Preston bent over his wife’s corpse. Taking Lana’s body by the wrists, he pulled, grunting, and managed to turn the cadaver onto its back. Lana’s beautiful blue eyes stared sightlessly into his own. He shuddered. The sight of her dead body was more horrible than he had imagined, especially in the close confines of this damp cellar. Together, he and Natalie wrapped the corpse in a heavy plastic bag and sealed the bag with duct tape.

“Take her ankles,” Preston instructed his partner in crime.

The lovely, dark-haired woman with the dark eyes took an ankle in each hand and, together, Preston and she were able to drag Lana’s corpse over the rough, stone floor to a niche behind one of the wine racks.

Waiting on a low table beside the niche was a trowel and a bucket of mortar. Beside the table, there was a pile of bricks.

They stood Lana’s bagged body up against the back wall of the narrow alcove. Preston’s murderess held the corpse erect while her accomplice set the bricks in place, added a layer of mortar between each successive tier, and walled up his late wife inside the alcove.

His partner rewarded his labors with a kiss. “I love you, Preston Coldwater,” she proclaimed.

“I love you, too, Natalie Martin,” he replied, returning her kiss.

She withdrew her lips, stepping back. “You mean Natalie Coldwater, don’t you?”

Preston smiled. “Of course,” he answered, “as soon as a decent interval of mourning has passed.”

“How long do you think we’ll have to wait?” she demanded.

“I think we’ll have to wait at least a year.” He glanced nervously around the damp wine cellar that had just become his late wife’s tomb.

“There’s no way I’m waiting twelve months!”

“How about six months, then?”

She nodded, the smile returning to her face. “Are you asking me to marry you?”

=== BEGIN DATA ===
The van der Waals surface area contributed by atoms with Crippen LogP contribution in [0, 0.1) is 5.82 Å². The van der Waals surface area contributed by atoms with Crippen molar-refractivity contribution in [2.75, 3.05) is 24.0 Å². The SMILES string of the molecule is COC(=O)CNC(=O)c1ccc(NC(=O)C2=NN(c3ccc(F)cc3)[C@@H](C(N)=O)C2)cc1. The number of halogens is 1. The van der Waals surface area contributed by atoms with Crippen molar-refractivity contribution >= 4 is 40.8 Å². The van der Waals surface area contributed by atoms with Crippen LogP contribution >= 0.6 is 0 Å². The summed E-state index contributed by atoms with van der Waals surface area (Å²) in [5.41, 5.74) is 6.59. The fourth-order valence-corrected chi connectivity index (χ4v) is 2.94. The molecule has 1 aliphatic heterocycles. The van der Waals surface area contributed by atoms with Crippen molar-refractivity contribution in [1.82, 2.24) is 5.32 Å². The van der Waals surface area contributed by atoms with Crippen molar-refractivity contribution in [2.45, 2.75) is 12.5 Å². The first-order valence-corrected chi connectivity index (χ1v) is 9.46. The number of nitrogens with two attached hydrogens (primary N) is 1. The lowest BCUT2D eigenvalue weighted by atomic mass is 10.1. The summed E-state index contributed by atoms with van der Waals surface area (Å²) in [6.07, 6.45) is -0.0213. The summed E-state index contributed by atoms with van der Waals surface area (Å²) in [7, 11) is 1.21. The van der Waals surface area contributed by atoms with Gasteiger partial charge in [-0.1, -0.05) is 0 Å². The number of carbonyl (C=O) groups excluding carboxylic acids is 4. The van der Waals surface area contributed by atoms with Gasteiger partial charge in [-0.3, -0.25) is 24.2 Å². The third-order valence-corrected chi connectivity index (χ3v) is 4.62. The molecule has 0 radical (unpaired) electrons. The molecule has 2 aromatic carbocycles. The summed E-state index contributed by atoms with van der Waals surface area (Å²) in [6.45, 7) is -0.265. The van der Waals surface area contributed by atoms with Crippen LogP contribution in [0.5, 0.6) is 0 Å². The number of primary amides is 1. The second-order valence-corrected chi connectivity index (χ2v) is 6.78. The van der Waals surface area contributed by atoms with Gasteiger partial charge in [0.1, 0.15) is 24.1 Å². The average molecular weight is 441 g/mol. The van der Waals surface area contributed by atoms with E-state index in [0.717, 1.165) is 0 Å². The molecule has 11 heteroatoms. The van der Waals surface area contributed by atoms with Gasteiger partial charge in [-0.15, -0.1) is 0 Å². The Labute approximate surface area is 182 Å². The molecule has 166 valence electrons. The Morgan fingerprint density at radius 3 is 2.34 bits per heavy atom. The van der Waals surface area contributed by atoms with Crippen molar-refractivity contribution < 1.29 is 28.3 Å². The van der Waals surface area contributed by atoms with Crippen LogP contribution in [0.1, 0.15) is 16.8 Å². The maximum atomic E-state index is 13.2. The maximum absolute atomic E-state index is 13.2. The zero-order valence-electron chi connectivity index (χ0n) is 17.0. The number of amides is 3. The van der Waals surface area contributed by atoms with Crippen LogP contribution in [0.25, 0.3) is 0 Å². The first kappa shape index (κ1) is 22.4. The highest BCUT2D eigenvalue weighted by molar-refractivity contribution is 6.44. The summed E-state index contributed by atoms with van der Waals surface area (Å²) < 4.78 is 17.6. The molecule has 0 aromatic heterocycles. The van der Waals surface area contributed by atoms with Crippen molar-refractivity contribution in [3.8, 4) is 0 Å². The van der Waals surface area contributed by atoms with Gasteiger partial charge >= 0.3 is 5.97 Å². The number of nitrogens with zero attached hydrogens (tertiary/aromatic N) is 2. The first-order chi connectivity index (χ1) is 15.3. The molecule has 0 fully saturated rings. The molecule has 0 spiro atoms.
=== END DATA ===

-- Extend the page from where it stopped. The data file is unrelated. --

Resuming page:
He grinned. “I’ve already asked, and you’ve already accepted.” He again hazarded a glance to his left, a quick look to his right, and a peek behind.

She was distracted by his furtive, darting glances. “What are you looking for?” she demanded.

He swallowed. “You know how nervous this place makes me.”

She snorted derisively. “It was your idea to entomb her body here.”

“I know, but that doesn’t mean that I have to like it.” He started toward the arched doorway.

“Wait,” Natalie said.

He stepped into the hallway outside the wine cellar. Looking into the dank, dark room, he asked, “What is it?”

“The brat,” she said, “and Lana’s sister, Cecilia. “What do we do with them?”

“What do you mean?”

“Wouldn’t it be convenient if they were to take up residence beside darling Lana?”

Preston blanched. “You mean that we should kill them?”

Natalie’s eyes swam with amusement at his discomfort. “Why not?”


“We don’t need them underfoot all the time, getting in our way.”

Preston shook his head. “I won’t do it. I won’t hear of it.” He hastened down the corridor.

Natalie hurried to catch up to him. “At least let’s talk about it. We don’t need a brat and her nanny. We don’t need anyone but ourselves.”

In the end, however, Preston was adamant. Needed or not, two-year-old Emily would be allowed to live, as would her Aunt Cecilia.

After all, if they were going to keep the child, they would need someone to mind her.

For more, visit The Madhouse

Support independent publishing: buy this book on Lulu.

Saturday, October 4, 2008

Mystic Mansion: A Sequel to Saturday's Child

copyright 2008 by Gary L. Pullman


Mystic Mansion: A Sequel to Saturday’s Child